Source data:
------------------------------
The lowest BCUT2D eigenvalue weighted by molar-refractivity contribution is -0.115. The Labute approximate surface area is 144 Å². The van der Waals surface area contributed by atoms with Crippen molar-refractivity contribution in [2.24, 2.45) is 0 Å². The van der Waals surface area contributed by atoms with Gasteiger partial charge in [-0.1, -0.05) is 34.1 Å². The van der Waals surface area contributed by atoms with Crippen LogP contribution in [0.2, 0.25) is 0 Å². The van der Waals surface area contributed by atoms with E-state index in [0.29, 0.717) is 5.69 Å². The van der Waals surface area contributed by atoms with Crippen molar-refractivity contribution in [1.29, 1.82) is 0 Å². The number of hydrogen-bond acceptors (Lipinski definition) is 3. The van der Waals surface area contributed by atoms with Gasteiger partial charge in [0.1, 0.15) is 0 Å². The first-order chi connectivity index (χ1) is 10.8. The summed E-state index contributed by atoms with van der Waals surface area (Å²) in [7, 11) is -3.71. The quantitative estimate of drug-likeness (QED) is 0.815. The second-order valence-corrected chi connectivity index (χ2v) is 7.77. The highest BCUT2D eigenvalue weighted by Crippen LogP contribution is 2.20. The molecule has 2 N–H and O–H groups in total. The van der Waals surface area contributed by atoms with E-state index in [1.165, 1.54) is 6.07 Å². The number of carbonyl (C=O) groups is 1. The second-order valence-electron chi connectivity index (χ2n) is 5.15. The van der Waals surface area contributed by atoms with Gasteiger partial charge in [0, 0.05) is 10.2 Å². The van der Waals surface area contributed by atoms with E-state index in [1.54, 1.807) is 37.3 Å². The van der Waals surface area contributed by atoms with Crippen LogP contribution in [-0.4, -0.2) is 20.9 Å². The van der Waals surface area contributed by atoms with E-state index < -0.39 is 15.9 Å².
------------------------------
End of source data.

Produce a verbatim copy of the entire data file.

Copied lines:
The lowest BCUT2D eigenvalue weighted by molar-refractivity contribution is -0.115. The Labute approximate surface area is 144 Å². The van der Waals surface area contributed by atoms with Crippen molar-refractivity contribution in [2.24, 2.45) is 0 Å². The van der Waals surface area contributed by atoms with Gasteiger partial charge in [-0.1, -0.05) is 34.1 Å². The van der Waals surface area contributed by atoms with Crippen LogP contribution in [0.2, 0.25) is 0 Å². The van der Waals surface area contributed by atoms with E-state index in [0.29, 0.717) is 5.69 Å². The van der Waals surface area contributed by atoms with Crippen molar-refractivity contribution in [1.29, 1.82) is 0 Å². The number of hydrogen-bond acceptors (Lipinski definition) is 3. The van der Waals surface area contributed by atoms with Gasteiger partial charge in [0.1, 0.15) is 0 Å². The first-order chi connectivity index (χ1) is 10.8. The summed E-state index contributed by atoms with van der Waals surface area (Å²) in [7, 11) is -3.71. The quantitative estimate of drug-likeness (QED) is 0.815. The second-order valence-corrected chi connectivity index (χ2v) is 7.77. The highest BCUT2D eigenvalue weighted by Crippen LogP contribution is 2.20. The molecule has 2 N–H and O–H groups in total. The van der Waals surface area contributed by atoms with E-state index in [1.165, 1.54) is 6.07 Å². The number of carbonyl (C=O) groups is 1. The second-order valence-electron chi connectivity index (χ2n) is 5.15. The van der Waals surface area contributed by atoms with Gasteiger partial charge in [0, 0.05) is 10.2 Å². The van der Waals surface area contributed by atoms with E-state index in [1.54, 1.807) is 37.3 Å². The van der Waals surface area contributed by atoms with Crippen LogP contribution in [-0.4, -0.2) is 20.9 Å². The van der Waals surface area contributed by atoms with E-state index < -0.39 is 15.9 Å².